When I heard the low battery warning it took 90 minutes to bring the Runner Pro up to full capacity.

What I like

  • The bone induction headphone technology is something I might like if it was well executed.
  • Build quality and material seems excellent.

What I’d change

  • The Runner Pro should deliver bass tones at this price.
  • An irritating tickle from transducer vibration during some music and talk at high-ish volume was uncomfortable.
  • English phrasing in the manual and at the Amazon site needs to be reviewed and corrected in a few areas.
  • The manual picture showing how to wear the headset uses an ink-black, stylized head shape and the depicted Runner Pro on the head is black. More contrast is needed for this graphic to be of use.
  • Ear pressure discomfort needs to be corrected.  Redesign of the ear loops is needed?

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Final thoughts

The Naenka Bone Conduction Runner Pro open ear headphones could be a good choice if you find this device to be comfortable, and enjoy listening mainly to news, online talk radio, podcasts, or are a casual music listener. 

A device at this price should come with greater comfort and fit more stably. I really wanted to like this headphone but I’ve concluded I would not make this personal purchase.

Price: $119.00
Where to buy: Amazon
Source: The sample for this review was provided by Naenka.

3 thoughts on “Naenka Bone Conduction Runner Pro open ear wireless headphone review”

  1. Gadgeteer Comment Policy - Please read before commenting
  2. I use a pair of Titanium Aftershokz as my go to Zoom headphones (3 of us doing remote work in the house) and they are comfortable for me all day long. I haven’t really put them through their paces in terms of music listening but if you are looking for a pair of bone conduction headphones that are well executed, I highly recommend them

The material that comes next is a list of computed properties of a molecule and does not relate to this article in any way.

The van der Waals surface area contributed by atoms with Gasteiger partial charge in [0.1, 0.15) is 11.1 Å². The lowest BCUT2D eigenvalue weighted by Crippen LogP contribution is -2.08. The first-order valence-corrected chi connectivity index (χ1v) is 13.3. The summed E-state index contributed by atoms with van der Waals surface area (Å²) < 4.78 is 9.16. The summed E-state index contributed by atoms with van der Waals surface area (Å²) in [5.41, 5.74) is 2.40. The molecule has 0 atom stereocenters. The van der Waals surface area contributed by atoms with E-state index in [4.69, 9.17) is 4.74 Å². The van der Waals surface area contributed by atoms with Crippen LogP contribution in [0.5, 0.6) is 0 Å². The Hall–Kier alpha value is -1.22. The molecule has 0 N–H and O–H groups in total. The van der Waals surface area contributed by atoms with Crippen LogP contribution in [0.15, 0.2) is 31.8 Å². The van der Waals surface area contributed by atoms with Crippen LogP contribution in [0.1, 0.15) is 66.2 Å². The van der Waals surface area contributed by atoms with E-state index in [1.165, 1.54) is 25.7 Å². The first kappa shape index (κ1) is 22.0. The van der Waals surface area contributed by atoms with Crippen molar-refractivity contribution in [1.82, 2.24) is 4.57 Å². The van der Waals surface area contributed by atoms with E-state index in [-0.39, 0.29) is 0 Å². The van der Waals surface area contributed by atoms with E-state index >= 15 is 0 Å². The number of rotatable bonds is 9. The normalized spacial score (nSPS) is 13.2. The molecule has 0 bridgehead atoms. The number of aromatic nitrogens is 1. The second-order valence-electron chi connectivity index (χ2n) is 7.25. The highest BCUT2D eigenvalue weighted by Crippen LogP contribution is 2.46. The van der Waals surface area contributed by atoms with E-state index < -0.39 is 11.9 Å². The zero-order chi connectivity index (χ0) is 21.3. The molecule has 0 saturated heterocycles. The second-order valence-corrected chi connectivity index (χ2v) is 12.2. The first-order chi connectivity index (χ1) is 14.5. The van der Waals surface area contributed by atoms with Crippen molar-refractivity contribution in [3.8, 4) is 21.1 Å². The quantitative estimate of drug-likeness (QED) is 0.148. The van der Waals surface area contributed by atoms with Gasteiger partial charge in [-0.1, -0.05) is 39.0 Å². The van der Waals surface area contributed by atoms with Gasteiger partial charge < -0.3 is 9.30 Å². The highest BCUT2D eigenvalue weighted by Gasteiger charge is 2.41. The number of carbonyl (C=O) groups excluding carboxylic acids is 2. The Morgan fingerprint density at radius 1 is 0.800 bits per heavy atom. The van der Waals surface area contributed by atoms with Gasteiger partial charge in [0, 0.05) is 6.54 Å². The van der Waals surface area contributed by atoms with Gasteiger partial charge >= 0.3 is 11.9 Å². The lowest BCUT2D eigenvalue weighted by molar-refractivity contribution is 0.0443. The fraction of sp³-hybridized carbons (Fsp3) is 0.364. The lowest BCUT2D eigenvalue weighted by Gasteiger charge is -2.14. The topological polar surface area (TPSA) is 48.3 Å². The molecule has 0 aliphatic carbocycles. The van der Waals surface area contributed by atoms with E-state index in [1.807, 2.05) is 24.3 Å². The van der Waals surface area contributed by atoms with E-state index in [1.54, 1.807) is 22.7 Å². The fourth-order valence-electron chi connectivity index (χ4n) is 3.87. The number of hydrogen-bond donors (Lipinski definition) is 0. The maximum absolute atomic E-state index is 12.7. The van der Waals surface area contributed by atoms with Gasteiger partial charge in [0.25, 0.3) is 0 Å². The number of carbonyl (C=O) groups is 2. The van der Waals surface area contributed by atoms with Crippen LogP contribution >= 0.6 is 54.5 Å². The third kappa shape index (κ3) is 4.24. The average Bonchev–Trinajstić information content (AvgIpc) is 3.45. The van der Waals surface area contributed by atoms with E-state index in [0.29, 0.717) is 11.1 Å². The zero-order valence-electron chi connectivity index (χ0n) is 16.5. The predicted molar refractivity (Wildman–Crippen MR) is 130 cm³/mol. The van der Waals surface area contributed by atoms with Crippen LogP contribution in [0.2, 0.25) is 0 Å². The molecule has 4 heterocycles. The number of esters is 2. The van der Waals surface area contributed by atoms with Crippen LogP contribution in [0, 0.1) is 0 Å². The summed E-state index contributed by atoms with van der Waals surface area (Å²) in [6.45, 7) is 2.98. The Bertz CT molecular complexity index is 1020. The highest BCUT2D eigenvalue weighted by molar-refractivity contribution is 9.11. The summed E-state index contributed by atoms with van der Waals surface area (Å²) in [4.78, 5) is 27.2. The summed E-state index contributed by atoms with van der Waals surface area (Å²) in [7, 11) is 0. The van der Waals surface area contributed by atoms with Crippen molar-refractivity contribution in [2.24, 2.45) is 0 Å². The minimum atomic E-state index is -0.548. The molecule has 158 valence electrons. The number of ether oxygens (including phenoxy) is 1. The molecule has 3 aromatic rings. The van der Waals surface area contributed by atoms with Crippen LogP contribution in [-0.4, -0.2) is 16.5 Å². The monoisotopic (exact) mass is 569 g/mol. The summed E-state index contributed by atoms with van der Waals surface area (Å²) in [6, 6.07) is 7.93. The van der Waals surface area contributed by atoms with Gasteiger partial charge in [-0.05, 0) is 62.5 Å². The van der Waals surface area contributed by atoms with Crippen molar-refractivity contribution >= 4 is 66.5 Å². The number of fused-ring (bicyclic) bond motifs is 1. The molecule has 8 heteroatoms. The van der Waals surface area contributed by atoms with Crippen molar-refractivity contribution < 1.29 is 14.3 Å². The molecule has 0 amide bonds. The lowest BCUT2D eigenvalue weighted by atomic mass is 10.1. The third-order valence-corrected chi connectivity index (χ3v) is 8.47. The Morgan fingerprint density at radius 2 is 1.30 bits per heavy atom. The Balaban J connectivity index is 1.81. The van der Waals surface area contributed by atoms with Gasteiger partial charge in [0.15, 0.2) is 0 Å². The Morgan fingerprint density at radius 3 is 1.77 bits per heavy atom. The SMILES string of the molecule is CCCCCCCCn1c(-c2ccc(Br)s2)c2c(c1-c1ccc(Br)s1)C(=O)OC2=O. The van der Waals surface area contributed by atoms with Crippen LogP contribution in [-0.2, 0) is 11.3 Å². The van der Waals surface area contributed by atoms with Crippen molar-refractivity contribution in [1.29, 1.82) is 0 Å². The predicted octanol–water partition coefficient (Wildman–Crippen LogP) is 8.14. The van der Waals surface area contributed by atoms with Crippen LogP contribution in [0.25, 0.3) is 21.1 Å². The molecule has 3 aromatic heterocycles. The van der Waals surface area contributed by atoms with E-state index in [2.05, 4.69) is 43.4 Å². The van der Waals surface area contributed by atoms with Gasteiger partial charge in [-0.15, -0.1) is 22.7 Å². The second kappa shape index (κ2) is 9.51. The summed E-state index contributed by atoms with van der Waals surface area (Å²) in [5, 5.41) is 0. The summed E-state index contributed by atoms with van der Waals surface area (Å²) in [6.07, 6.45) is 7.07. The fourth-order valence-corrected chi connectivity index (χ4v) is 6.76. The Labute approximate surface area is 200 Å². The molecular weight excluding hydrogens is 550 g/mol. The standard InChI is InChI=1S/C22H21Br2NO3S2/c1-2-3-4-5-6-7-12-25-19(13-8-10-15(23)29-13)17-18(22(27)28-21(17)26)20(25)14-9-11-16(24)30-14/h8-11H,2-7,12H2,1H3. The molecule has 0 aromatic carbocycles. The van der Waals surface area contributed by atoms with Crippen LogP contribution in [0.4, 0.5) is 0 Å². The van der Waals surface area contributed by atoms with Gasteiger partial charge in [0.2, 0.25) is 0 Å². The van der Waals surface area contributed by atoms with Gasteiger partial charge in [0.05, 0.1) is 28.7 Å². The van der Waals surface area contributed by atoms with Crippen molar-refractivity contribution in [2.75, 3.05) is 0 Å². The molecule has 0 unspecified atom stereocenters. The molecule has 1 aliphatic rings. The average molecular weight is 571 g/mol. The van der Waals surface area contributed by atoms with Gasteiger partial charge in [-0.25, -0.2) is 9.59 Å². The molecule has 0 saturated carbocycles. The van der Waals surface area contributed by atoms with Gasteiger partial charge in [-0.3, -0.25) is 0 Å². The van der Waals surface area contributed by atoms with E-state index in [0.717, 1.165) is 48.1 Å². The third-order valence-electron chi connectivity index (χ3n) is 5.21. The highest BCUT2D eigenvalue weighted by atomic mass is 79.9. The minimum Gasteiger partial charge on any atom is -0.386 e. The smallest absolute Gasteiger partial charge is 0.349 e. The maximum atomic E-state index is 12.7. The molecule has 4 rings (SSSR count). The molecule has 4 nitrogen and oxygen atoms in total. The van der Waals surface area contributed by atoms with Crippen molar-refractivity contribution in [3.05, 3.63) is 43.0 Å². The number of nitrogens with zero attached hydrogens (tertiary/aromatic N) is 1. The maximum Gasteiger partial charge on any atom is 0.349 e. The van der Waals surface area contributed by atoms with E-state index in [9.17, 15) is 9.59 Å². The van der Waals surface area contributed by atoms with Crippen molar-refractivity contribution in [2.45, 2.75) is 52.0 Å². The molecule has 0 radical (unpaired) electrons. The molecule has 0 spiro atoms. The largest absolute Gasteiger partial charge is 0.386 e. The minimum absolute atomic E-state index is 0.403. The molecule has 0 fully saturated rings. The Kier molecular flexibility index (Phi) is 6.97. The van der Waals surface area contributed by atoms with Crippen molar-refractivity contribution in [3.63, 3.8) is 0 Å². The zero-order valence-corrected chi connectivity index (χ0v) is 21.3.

3. I’ve been using the AfterShokz OpenComm as my go to for WFH for all my Zoom (etc) calls. Has a noise cancelling boom mic.
    I also use a set of AfterShokz AeroPex mini for listening to podcasts. I also wear them when biking to listen to music so I can still hear the road noise around me.

    I think the lack of bass and then slight vibration issues are indicative of bone conduction headsets. If I fell the vibration, I just turn them down a notch or two. When I’m biking, I’m not really worried about sound quality (I have other headphones/buds for that), just want some tunes playing.

    Looking at the pictures of the Naenkas, the seem huge in comparison to the AfterShokz. I sometimes even forget to take mine off after a call.

  4. Another Aftershokz user here (I’ve used the Bluez2, Bluez2S, Titanium, and now Aeropex). They’ve really hit their mark with the most recent offerings, very comfortable and about as good as I think you’ll get from bone conduction headsets in terms of sound quality. Every other bone conduction offering probably needs to be reviewed in comparison to their products nowadays.

    I wear them for running primarily, but in my current job assignment I’m on the phone quite a bit during the day but need my hands free, so I’ve been wearing them all day long (powered on but not always actively doing anything) for the last few months, without discomfort. When I have to put in earplugs, you can then hear substantial bass improvement, but if I’m actually looking for sound quality I’ll go with one of my over-the-ear or in-ear-monitor solutions.